The article echoes my memory of attending my first grand prix in Melbourne in 1996 – sort of. I was too young to buy a ticket but travelled to the Albert Park circuit by train on race day, riding my mountain bike around the circuit perimeter during the race. I was able to catch a glimpse of the cars from the run-off at the northern end of Lakeside Drive. The sound was incredible, and the speed hard to believe. Though compared to modern F1 cars, the 1996 cars were slow!

I had no idea who won the race until I got home.
Ozzmosis

Happy birthday!

Happy birthday to Vincent, The Kef, Cyberaxiom and Dylan Mota!

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Keith Collantine
Lifelong motor sport fan Keith set up RaceFans in 2005 - when it was originally called F1 Fanatic. Having previously worked as a motoring...

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  • 4 comments on “Alpine bringing floor upgrade to Imola as team targets better race pace”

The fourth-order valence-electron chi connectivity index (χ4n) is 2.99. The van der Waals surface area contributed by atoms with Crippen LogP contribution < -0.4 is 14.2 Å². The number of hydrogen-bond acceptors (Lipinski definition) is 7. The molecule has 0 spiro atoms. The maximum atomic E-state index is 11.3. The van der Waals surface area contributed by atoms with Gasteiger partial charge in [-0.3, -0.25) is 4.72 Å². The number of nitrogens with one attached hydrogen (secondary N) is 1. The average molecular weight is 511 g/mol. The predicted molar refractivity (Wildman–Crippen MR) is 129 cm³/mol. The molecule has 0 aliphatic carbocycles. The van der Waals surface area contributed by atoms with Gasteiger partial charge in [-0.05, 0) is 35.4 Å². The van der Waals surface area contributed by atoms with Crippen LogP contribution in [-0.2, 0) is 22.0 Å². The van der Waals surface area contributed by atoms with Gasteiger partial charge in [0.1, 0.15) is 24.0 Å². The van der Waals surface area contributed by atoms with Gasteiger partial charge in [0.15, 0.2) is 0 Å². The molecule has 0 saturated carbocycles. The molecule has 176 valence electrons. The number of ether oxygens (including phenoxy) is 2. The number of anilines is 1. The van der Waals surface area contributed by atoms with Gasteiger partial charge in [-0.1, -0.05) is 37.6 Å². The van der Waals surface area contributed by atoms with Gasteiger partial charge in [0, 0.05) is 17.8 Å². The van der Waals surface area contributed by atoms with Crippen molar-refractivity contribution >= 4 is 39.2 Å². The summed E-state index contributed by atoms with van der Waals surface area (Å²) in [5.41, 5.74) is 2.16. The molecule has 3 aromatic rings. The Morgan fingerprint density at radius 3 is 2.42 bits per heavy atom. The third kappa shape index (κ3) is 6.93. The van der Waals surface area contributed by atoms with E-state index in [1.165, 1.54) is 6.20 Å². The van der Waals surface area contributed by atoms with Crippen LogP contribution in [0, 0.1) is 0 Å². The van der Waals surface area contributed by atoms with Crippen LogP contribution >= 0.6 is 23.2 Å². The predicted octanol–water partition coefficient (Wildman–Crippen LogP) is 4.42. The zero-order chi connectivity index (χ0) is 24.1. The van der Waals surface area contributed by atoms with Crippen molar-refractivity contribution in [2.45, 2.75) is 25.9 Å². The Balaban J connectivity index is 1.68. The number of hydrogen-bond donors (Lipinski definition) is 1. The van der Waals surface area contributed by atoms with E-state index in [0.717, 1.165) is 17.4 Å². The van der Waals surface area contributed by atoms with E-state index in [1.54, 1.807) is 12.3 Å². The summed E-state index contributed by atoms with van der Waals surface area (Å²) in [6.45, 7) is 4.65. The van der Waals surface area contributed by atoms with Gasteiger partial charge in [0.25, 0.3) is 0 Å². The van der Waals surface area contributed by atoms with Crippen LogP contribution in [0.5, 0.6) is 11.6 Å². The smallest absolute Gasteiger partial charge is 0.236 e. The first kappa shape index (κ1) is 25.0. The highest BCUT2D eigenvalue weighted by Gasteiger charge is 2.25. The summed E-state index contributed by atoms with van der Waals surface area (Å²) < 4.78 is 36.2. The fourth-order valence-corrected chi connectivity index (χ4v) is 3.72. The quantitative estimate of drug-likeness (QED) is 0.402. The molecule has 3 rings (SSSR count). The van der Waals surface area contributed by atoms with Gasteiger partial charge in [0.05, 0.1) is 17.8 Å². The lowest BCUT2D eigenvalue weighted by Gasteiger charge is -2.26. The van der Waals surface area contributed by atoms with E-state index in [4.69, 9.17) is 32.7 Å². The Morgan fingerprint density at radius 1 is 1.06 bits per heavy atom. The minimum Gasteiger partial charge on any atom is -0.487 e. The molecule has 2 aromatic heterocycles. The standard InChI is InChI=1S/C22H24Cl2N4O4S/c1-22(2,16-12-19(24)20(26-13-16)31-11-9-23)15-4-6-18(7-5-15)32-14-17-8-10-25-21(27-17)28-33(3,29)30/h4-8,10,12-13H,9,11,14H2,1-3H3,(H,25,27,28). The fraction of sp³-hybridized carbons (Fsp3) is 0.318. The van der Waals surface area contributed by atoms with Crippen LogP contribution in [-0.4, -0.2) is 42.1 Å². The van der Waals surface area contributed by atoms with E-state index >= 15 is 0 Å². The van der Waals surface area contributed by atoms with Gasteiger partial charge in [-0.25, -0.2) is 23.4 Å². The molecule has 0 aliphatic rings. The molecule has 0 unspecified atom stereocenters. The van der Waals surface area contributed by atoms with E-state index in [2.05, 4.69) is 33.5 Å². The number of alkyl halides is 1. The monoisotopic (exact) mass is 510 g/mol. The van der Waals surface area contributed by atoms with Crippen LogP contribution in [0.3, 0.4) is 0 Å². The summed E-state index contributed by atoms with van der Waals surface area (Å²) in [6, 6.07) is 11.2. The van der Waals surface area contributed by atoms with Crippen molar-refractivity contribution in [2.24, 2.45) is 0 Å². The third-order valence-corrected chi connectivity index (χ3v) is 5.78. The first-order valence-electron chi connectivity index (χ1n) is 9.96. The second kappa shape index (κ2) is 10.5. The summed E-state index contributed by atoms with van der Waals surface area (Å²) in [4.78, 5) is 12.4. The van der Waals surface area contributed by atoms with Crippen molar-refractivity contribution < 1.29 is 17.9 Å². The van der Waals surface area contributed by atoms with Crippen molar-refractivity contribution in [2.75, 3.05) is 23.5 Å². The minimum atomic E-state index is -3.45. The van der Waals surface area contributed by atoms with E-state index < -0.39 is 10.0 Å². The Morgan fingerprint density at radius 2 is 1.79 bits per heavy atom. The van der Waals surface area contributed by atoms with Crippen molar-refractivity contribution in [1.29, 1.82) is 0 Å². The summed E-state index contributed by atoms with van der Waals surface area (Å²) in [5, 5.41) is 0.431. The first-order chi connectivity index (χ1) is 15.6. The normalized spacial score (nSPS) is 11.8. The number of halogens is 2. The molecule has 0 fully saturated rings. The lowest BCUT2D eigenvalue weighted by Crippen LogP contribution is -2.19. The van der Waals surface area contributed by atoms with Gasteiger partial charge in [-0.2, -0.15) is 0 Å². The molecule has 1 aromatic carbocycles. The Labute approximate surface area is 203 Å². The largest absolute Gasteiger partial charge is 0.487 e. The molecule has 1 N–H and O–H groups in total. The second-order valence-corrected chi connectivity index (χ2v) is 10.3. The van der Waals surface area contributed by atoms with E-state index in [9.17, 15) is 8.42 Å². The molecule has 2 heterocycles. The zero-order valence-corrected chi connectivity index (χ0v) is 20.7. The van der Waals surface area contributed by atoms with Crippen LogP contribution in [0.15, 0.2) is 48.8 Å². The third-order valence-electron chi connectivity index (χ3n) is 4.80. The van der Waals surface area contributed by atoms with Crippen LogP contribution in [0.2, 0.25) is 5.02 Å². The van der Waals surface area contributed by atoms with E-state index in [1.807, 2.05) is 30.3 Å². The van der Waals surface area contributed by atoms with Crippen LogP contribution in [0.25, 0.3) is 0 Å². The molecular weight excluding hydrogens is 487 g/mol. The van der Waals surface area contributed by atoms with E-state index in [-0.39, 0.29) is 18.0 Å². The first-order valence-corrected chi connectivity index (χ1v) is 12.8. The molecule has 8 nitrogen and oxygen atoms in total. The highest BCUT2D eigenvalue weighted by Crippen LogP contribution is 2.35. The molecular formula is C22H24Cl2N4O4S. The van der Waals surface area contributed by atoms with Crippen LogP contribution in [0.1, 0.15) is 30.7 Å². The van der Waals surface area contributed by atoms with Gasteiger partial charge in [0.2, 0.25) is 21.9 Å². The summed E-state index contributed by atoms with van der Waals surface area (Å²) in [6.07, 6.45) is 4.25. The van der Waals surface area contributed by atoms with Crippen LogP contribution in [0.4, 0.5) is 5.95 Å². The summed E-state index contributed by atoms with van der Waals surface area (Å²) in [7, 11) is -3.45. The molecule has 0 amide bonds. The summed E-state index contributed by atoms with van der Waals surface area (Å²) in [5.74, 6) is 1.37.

1. Derek Edwards
      21st April 2022, 0:21

      Thank you for the link about Marcel Albers, so strange to think that it was thirty years ago. I still very clearly remember hearing the news. It’s good to know that he has not been forgotten.

    2. The Marcel Albers article is as beautiful as it is tragic. He sounded like an amazing person as well as a sadly lost talent.

    3. Time to put the noise complaint matter to bed, although I doubt this will be the last time.
      I already made this point in yesterday’s round-up, but the whole thing would be more understandable if V12s, V10s, or V8s were still in use, but not with V6 turbo hybrids that don’t even require wearing earplugs on trackside.

      1. My mother lives about 2 miles from the dragstrip where they hold the Gatornationals, and you simply can’t hear the dragsters.

        And no formula one car can match a top fuel dragster when it spins up– the last reporter who tried to measure the sound had an issue, as his meter only went to 140 dB, and it pegged out.

        Estimates are that the dragsters can hit 150 dB, or about 2.3 on the Richter scale.

    Comments are closed.